(14 November 2013)


Beneath the Hype: Track Records and Physical Evidence Cast Doubts on Stories of Oil Plenty

Daniel Davis, Jeremy Leggett, PUB
Last week the International Energy Agency in Paris released its annual World Energy Outlook, which projects energy trends out to 2035. As it did last year, the 2013 WEO had plenty of good news for Americans: "The net North American requirement for crude imports all but disappears by 2035 and the region becomes a larger exporter of oil products." Before we celebrate the end of the Middle East's dominant role in global energy, however, a quick review of the IEA's track record on its projections might be in order. Further, an analysis of a few key global oil production factors exposes the unstable foundation upon which hopes for North American oil independence are built.

Many governments are pinning their hopes -- indeed, some their national economic health -- on this feel-good narrative of perpetual abundance, yet which is based on thin evidence and a great deal of industry bluster. We believe that considerable evidence suggests the decline trend in global oil production will resume before the end of this decade. For example, even the otherwise optimistic 2013 WEO made this stunning admission:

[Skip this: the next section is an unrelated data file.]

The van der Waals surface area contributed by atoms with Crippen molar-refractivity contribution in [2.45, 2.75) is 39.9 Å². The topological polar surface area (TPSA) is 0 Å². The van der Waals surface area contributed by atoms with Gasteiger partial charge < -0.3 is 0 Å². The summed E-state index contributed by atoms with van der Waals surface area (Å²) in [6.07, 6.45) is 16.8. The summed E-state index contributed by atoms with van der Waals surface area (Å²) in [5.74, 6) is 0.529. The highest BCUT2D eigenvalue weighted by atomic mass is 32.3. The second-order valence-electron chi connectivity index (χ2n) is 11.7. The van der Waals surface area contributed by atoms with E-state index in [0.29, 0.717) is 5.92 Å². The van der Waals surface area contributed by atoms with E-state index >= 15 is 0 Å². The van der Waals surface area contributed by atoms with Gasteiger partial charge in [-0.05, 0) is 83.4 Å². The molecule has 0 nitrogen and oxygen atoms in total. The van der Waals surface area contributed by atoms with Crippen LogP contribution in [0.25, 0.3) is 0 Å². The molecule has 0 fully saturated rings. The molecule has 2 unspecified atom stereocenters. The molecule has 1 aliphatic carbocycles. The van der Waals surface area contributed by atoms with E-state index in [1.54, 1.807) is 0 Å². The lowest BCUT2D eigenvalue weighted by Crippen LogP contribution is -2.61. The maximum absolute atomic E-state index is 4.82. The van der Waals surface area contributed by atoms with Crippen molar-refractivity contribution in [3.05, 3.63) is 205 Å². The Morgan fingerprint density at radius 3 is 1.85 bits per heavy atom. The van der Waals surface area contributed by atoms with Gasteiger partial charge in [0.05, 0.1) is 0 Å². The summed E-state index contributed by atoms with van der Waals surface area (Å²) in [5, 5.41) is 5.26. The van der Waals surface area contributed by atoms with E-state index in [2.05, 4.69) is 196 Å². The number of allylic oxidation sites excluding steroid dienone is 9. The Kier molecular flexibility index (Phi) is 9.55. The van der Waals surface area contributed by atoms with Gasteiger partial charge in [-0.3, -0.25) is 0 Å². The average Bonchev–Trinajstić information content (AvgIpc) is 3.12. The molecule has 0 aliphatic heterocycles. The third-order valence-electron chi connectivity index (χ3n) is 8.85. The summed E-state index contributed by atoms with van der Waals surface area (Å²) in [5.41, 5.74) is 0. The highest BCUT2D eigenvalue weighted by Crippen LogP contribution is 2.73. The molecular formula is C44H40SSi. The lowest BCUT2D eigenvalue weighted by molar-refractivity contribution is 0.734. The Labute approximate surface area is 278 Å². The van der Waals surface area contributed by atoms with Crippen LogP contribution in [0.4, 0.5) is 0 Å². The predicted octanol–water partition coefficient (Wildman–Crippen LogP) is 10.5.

Our analysis of more than 1,600 fields confirms that, once production has peaked, an average conventional field can expect to see annual declines in output of around 6% per year. While this figure varies according to the type of field, the implication is that conventional crude output from existing fields is set to fall by more than 40 mb/d by 2035. Among the other sources of oil, most unconventional plays are heavily dependent on continuous drilling to prevent rapid field-level declines. Of the 790 billion barrels of total production required to meet our projections for demand to 2035, more than half is needed just to offset declining production.